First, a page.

Pssst! I still use an email tracking system. So I can totally see who’s ignoring my emails, FYI. You know who you are!

2. JustReachOut

JustReachOut has some of the same features that tools like NinjaOutreach has, where you can find journalists and influencers who write about the topic you’re interested in. But, its templates are more varied and much better than templates on other platforms.

Another awesome feature is that you can search posts on Reddit and Quora through the platform by keyword.

3. BuzzSumo

BuzzSumo is a great way to see what topics, keywords and articles have gotten a lot of traction in a specific amount of time. It helps me craft pitches with story ideas that are super relevant, and keeps me up to speed with what’s “on-trend.” It changes every few months, so if you want to pitch relevant stories, you need to know what people are talking about most right now.

Note that no one paid me to write about these platforms, but JustReachOut is a client of mine!

To recap: 

Outreach tools may help you save time on large scale outreach projects, but like anything produced in batches, you sacrifice quality.


If you’re just starting outreach to promote yourself, your brand, to grow your network or to pitch your story to journalists, I recommend you do it manually.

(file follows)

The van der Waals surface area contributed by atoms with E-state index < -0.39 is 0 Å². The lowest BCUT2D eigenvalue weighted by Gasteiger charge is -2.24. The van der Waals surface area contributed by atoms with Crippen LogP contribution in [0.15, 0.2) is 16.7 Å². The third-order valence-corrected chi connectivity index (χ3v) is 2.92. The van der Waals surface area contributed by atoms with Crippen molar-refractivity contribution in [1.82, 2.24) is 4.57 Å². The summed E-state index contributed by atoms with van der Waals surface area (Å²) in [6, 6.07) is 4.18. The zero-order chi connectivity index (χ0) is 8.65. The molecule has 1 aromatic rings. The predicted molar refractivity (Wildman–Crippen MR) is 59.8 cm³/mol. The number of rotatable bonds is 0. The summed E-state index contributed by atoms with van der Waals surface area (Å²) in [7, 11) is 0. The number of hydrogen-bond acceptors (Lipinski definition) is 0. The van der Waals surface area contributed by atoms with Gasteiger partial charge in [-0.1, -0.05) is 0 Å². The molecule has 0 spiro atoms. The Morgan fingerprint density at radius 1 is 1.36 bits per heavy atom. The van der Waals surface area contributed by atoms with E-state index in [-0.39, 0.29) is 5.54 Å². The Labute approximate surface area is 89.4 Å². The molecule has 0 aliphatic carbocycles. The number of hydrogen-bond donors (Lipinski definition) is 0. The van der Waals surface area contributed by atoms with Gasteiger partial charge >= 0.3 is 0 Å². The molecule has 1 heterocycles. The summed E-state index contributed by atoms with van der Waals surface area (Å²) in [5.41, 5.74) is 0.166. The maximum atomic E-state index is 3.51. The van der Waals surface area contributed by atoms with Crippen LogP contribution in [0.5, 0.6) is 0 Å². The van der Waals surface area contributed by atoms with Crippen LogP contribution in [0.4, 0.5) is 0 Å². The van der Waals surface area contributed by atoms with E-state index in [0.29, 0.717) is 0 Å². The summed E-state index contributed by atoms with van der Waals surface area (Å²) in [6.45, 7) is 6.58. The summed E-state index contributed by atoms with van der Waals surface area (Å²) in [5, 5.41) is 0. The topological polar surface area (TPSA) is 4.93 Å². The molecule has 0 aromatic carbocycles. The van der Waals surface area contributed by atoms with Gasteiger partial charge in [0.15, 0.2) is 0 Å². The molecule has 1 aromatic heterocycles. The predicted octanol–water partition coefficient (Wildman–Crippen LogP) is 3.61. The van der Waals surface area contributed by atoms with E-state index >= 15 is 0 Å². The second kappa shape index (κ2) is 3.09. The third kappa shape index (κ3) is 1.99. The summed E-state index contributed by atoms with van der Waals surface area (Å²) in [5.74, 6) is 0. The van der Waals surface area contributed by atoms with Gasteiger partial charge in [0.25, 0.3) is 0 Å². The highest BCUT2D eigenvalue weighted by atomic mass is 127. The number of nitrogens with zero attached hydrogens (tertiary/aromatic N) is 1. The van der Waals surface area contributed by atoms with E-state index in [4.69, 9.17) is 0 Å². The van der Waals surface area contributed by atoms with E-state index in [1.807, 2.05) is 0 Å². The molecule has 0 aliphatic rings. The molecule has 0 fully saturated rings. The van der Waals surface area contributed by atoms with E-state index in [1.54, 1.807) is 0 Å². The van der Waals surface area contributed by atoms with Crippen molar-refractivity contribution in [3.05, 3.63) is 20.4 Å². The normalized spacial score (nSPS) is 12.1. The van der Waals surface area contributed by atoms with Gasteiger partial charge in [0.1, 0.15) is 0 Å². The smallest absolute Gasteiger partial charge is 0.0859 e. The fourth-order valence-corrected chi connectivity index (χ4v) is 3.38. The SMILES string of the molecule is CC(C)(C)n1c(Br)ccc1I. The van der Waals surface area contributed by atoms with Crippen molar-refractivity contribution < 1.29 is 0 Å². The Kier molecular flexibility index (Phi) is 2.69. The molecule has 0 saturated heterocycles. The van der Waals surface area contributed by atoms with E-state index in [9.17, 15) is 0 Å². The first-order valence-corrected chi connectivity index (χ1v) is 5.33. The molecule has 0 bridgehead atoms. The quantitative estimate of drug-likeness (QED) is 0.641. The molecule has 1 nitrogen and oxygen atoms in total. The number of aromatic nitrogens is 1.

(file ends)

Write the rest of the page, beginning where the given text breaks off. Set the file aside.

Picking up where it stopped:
Create your own tracking system. Stalk people’s social media profiles. Write emails from scratch a few times, after reading my post about how to write emails people actually respond to, of course.

And as always if you want to practice on me first, you can reach out here: taliasarakoren(at)gmail(dot)com.





One thought on “Why You Don’t Need Fancy Tools For Email Outreach

Leave a Reply

Fill in your details below or click an icon to log in:

WordPress.com Logo

You are commenting using your WordPress.com account. Log Out /  Change )

Twitter picture

You are commenting using your Twitter account. Log Out /  Change )

Facebook photo

You are commenting using your Facebook account. Log Out /  Change )

Connecting to %s